Nationalists versus people of India?

Chandra Bhan Prasad

 (First published in October 2001)

My Dalit scholar friend HL Dushad keeps coming up with ideas. This time he suggested, "The ultra-nationalist forces, the Left parivar and the Sangh should dissolve into their original Varna identities. That way, the people of India could fight them." I asked, "Just what has got you to you to theorise this way?" He answered, "Look at their stand on Foreign Direct Investment (FDI) in the print media." Dushad's deep insight into things happening in India often stuns me.

 Only a few years ago, the makers of a "popular" scooter, a monopoly company in India, turned "Leninist" when foreign two-wheeler makers made a bid to re-enter India. Now we know that the particular scooter was technologically backward, polluting and accident-prone but left with no choice, Indians had to buy it. Similarly, when Coca Cola was coming in, Indian soft drink makers raised similar Leninist/nationalistic voices. Now we know Indians were forced to buy third rate and dirty soft drinks. And on every such occasion, the Left and the Sangh together opposed the entry of MNCs.

When the winds of globalisation wafted into India (during VP Singh's time; he later claimed in a TV interview that he had opened only windows but that the Rao Government was opening up doors), both the Left and the Sangh sang the same tune and continue to do so even today. Anti-imperialistic fever (a disease) preaches that the MNCs will plunder India, Indian industrialists will suffer, that foreign capital will be more exploitative and so on. Of late, both these arms of the Varna order have begun saying, with an eye on Dalit support, that globalisation will bring about privatisation which, in turn, will shrink Government jobs. While it is true that the immediate victim of globalisation will be the Dalits, neither of these two opponents of globalisation has any credible record of supporting Dalit reservations. In fact, the performance of Kerala and West Bengal in implementing reservations for the Dalits falls far short of the all-India average. And very little can be expected from Governments inspired, if not remote controlled, by the Sangh.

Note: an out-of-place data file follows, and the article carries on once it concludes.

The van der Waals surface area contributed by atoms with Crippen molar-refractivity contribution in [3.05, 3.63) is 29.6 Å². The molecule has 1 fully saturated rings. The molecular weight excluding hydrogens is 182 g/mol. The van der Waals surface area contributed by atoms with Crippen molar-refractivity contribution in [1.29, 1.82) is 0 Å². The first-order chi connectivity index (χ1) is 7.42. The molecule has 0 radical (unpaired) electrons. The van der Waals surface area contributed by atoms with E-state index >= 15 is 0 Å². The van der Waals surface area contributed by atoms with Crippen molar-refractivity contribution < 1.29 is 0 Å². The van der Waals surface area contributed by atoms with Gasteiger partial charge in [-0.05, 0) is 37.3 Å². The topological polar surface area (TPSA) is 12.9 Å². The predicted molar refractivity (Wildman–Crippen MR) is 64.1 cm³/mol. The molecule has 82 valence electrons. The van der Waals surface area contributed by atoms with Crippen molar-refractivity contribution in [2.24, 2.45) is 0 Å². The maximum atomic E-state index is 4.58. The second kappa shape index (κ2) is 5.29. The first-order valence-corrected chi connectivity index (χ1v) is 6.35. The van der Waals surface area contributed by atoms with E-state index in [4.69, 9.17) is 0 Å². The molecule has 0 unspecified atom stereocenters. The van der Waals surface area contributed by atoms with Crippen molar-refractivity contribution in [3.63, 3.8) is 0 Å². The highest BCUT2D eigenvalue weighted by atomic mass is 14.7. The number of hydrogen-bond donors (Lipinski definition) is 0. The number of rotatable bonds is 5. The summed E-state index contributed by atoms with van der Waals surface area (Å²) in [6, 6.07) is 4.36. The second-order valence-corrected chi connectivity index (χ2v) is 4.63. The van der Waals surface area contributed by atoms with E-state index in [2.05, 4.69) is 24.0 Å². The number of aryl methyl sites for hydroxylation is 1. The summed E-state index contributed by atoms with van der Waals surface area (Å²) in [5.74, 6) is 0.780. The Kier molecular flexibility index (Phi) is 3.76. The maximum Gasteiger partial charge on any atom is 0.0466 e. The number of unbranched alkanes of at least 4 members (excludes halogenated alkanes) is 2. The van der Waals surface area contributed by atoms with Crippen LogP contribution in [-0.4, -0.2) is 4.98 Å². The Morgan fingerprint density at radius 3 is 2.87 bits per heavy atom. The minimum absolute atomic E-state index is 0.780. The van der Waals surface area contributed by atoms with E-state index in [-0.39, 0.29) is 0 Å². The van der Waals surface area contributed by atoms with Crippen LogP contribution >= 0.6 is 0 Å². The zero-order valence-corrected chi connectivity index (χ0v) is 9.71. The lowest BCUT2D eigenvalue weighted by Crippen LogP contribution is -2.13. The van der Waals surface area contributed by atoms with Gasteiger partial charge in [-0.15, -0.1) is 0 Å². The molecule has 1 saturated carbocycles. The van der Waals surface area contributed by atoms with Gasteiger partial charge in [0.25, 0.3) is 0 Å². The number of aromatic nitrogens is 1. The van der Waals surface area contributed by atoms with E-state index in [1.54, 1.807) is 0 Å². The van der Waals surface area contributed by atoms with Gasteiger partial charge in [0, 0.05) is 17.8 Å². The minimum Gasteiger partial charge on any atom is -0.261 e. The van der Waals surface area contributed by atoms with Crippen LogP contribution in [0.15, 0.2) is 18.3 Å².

Both members of the Varna family, while opposing imperialism, fail to explain how benevolent Indian capital or the corporate houses have been towards the Dalits? The Left and the Sangh parivars never demand that Indian industrialists implement, in the private sector, a state policy of affirmative action as done in America. In fact, most Indian industrialists are opposed to the idea of reservations - they stand opposed to the very notion of a Welfare State. Obviously, India's private sector is the biggest challenge to democratising capital and society. If the private sector is given a free hand, they would first and foremost exempt themselves from paying tax and abolish the Bureau of Indian Standards (ISI branding), so that they could produce third rate goods and plunder us Indians even more effectively.

How obscurantist and degraded the Indian industrialist is, we know. But how comical most of them could be, on the question of FDI in the print media, is beyond comprehension of the average mind. They stand against FDI on the grounds that "the foreign media will begin influencing public opinion, adversely affect the culture of this great civilisation and give imperialism a free hand."

What could be more absurd than talking about the glory of Indian "culture", to which the very notions of morality, ethics, brotherhood and universal good are alien. Why should one feel sorry for a culture defined by eternal corruptibility, mutual-hatred for each other and which produces a personality often contemptuous towards labour. What could be a greater blessing than allowing Western culture to come to this land and completely de-Indianise us all.

Furthermore, on what count does the monopoly Press deserve any sympathy or mercy. In India, four sections function as the fountainheads of obscurantism and atrocity: the landlords, temple priests, education/art/music managers and the mainstream Press, the large players in particular. Of the four, the latter two stand to do more harm to the constitutional objectives of universal good and brotherhood. While landlords and temple priests, thankfully, do not claim any high moral ground, the pig-skinned educational managers and monopoly Press masquerade as "torchbearers" of liberalism and modernity.

The treatment is never a pleasant process. If the Washington Post, The New York Times or Time magazine came to India or bought shares in Indian newspapers, The Hindustan Times, The Times of India, India Today and the Outlook could start looking good, democratic, competent and intellectually healthy. If they don't, then what reason did they have to exist? My friend Dushad is less worried about them. His only worry: why don't the Left and the Sangh, both ultra-nationalists, officially merge to promote their nationalism. That way, the people could fight them!

[Courtesy: Pioneer, October 29, 2001]

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